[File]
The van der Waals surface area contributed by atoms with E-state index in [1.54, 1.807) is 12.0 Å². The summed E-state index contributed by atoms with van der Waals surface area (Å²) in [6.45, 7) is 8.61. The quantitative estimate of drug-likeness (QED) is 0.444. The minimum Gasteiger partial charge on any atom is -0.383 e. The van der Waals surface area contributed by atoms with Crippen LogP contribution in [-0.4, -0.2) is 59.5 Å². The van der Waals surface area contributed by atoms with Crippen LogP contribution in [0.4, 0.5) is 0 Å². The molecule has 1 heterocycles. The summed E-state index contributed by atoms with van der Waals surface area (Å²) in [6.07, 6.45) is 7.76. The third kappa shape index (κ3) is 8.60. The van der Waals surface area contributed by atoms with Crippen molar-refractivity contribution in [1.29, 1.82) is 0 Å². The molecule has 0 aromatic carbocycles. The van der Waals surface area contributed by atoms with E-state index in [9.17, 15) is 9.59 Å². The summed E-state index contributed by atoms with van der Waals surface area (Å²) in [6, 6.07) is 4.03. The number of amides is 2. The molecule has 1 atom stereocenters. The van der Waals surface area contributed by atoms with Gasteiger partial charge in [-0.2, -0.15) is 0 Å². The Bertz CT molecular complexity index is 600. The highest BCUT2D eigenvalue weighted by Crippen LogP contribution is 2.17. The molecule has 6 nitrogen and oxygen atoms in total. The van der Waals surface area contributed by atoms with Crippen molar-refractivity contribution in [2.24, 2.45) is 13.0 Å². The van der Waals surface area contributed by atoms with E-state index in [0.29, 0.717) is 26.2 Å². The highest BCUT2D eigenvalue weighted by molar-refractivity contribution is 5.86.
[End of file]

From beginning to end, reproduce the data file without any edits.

The van der Waals surface area contributed by atoms with E-state index in [1.54, 1.807) is 12.0 Å². The summed E-state index contributed by atoms with van der Waals surface area (Å²) in [6.45, 7) is 8.61. The quantitative estimate of drug-likeness (QED) is 0.444. The minimum Gasteiger partial charge on any atom is -0.383 e. The van der Waals surface area contributed by atoms with Crippen LogP contribution in [-0.4, -0.2) is 59.5 Å². The van der Waals surface area contributed by atoms with Crippen LogP contribution in [0.4, 0.5) is 0 Å². The molecule has 1 heterocycles. The summed E-state index contributed by atoms with van der Waals surface area (Å²) in [6.07, 6.45) is 7.76. The third kappa shape index (κ3) is 8.60. The van der Waals surface area contributed by atoms with Crippen molar-refractivity contribution in [1.29, 1.82) is 0 Å². The molecule has 0 aromatic carbocycles. The van der Waals surface area contributed by atoms with E-state index in [9.17, 15) is 9.59 Å². The summed E-state index contributed by atoms with van der Waals surface area (Å²) in [6, 6.07) is 4.03. The number of amides is 2. The molecule has 1 atom stereocenters. The van der Waals surface area contributed by atoms with Gasteiger partial charge in [-0.2, -0.15) is 0 Å². The Bertz CT molecular complexity index is 600. The highest BCUT2D eigenvalue weighted by Crippen LogP contribution is 2.17. The molecule has 6 nitrogen and oxygen atoms in total. The van der Waals surface area contributed by atoms with Crippen molar-refractivity contribution in [2.24, 2.45) is 13.0 Å². The van der Waals surface area contributed by atoms with E-state index in [0.29, 0.717) is 26.2 Å². The highest BCUT2D eigenvalue weighted by molar-refractivity contribution is 5.86.